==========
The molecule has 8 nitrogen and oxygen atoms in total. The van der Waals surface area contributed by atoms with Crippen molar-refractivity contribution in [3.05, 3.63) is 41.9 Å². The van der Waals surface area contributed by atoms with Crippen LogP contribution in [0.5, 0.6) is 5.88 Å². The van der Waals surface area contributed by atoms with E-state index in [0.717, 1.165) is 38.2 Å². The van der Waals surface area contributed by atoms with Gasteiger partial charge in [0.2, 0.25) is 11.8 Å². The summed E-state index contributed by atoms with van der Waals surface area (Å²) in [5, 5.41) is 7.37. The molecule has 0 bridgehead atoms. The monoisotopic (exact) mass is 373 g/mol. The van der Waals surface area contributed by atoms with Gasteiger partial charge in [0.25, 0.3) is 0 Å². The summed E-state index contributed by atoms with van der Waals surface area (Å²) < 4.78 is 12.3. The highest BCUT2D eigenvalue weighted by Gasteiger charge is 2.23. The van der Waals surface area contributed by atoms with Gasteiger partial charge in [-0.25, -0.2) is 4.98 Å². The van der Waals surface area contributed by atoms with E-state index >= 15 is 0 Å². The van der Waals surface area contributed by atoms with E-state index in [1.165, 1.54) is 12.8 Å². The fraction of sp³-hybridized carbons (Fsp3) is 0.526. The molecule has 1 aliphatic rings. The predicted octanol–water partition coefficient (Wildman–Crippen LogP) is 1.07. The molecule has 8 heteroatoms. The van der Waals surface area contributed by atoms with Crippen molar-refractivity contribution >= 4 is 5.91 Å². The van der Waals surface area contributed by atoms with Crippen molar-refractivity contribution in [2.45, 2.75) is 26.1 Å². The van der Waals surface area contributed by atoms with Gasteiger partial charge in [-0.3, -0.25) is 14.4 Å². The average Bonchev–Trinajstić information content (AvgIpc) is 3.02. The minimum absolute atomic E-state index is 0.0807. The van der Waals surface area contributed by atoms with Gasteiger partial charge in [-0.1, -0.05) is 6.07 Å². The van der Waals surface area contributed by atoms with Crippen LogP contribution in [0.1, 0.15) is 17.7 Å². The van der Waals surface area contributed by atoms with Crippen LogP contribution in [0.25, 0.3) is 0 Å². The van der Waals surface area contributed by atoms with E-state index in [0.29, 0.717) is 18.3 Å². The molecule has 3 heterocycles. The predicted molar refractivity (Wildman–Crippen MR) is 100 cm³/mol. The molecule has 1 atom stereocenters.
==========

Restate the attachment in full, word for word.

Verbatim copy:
The molecule has 8 nitrogen and oxygen atoms in total. The van der Waals surface area contributed by atoms with Crippen molar-refractivity contribution in [3.05, 3.63) is 41.9 Å². The van der Waals surface area contributed by atoms with Crippen LogP contribution in [0.5, 0.6) is 5.88 Å². The van der Waals surface area contributed by atoms with E-state index in [0.717, 1.165) is 38.2 Å². The van der Waals surface area contributed by atoms with Gasteiger partial charge in [0.2, 0.25) is 11.8 Å². The summed E-state index contributed by atoms with van der Waals surface area (Å²) in [5, 5.41) is 7.37. The molecule has 0 bridgehead atoms. The monoisotopic (exact) mass is 373 g/mol. The van der Waals surface area contributed by atoms with Gasteiger partial charge in [0.25, 0.3) is 0 Å². The summed E-state index contributed by atoms with van der Waals surface area (Å²) < 4.78 is 12.3. The highest BCUT2D eigenvalue weighted by Gasteiger charge is 2.23. The van der Waals surface area contributed by atoms with Gasteiger partial charge in [-0.25, -0.2) is 4.98 Å². The van der Waals surface area contributed by atoms with E-state index >= 15 is 0 Å². The van der Waals surface area contributed by atoms with E-state index in [1.165, 1.54) is 12.8 Å². The fraction of sp³-hybridized carbons (Fsp3) is 0.526. The molecule has 1 aliphatic rings. The predicted octanol–water partition coefficient (Wildman–Crippen LogP) is 1.07. The molecule has 8 heteroatoms. The van der Waals surface area contributed by atoms with Crippen molar-refractivity contribution >= 4 is 5.91 Å². The van der Waals surface area contributed by atoms with Crippen molar-refractivity contribution in [2.45, 2.75) is 26.1 Å². The van der Waals surface area contributed by atoms with Gasteiger partial charge in [-0.3, -0.25) is 14.4 Å². The average Bonchev–Trinajstić information content (AvgIpc) is 3.02. The minimum absolute atomic E-state index is 0.0807. The van der Waals surface area contributed by atoms with Gasteiger partial charge in [-0.1, -0.05) is 6.07 Å². The van der Waals surface area contributed by atoms with Crippen LogP contribution in [0.1, 0.15) is 17.7 Å². The van der Waals surface area contributed by atoms with Crippen LogP contribution in [0.25, 0.3) is 0 Å². The van der Waals surface area contributed by atoms with E-state index in [0.29, 0.717) is 18.3 Å². The molecule has 3 heterocycles. The predicted molar refractivity (Wildman–Crippen MR) is 100 cm³/mol. The molecule has 1 atom stereocenters.